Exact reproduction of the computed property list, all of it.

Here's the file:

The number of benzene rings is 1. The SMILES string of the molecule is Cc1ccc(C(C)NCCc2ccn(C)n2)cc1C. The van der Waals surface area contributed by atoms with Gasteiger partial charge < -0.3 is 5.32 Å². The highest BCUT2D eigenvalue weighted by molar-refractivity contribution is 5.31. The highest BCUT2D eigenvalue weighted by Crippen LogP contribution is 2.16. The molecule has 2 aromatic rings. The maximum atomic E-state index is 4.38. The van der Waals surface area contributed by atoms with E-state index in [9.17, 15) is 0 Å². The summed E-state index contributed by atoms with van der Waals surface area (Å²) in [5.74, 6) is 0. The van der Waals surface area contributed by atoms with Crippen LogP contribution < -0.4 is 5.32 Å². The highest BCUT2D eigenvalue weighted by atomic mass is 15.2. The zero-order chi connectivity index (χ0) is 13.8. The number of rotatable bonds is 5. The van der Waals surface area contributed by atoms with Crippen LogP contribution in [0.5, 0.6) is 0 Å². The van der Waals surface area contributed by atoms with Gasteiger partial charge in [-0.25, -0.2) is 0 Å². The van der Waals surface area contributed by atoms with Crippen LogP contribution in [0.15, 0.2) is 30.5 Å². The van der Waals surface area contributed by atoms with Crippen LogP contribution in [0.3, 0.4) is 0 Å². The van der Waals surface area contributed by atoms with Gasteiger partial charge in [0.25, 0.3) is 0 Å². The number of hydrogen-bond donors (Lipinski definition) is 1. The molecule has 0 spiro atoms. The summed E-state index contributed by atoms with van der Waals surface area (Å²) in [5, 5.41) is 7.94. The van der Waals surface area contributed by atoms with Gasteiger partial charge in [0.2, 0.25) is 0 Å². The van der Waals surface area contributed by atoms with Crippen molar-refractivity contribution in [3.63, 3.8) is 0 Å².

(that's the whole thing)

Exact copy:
The number of benzene rings is 1. The SMILES string of the molecule is Cc1ccc(C(C)NCCc2ccn(C)n2)cc1C. The van der Waals surface area contributed by atoms with Gasteiger partial charge < -0.3 is 5.32 Å². The highest BCUT2D eigenvalue weighted by molar-refractivity contribution is 5.31. The highest BCUT2D eigenvalue weighted by Crippen LogP contribution is 2.16. The molecule has 2 aromatic rings. The maximum atomic E-state index is 4.38. The van der Waals surface area contributed by atoms with E-state index in [9.17, 15) is 0 Å². The summed E-state index contributed by atoms with van der Waals surface area (Å²) in [5.74, 6) is 0. The van der Waals surface area contributed by atoms with Crippen LogP contribution < -0.4 is 5.32 Å². The highest BCUT2D eigenvalue weighted by atomic mass is 15.2. The zero-order chi connectivity index (χ0) is 13.8. The number of rotatable bonds is 5. The van der Waals surface area contributed by atoms with Crippen LogP contribution in [0.5, 0.6) is 0 Å². The van der Waals surface area contributed by atoms with Gasteiger partial charge in [-0.25, -0.2) is 0 Å². The van der Waals surface area contributed by atoms with Crippen LogP contribution in [0.15, 0.2) is 30.5 Å². The van der Waals surface area contributed by atoms with Crippen LogP contribution in [0.3, 0.4) is 0 Å². The van der Waals surface area contributed by atoms with Gasteiger partial charge in [0.25, 0.3) is 0 Å². The number of hydrogen-bond donors (Lipinski definition) is 1. The molecule has 0 spiro atoms. The summed E-state index contributed by atoms with van der Waals surface area (Å²) in [5, 5.41) is 7.94. The van der Waals surface area contributed by atoms with Gasteiger partial charge in [0.2, 0.25) is 0 Å². The van der Waals surface area contributed by atoms with Crippen molar-refractivity contribution in [3.63, 3.8) is 0 Å².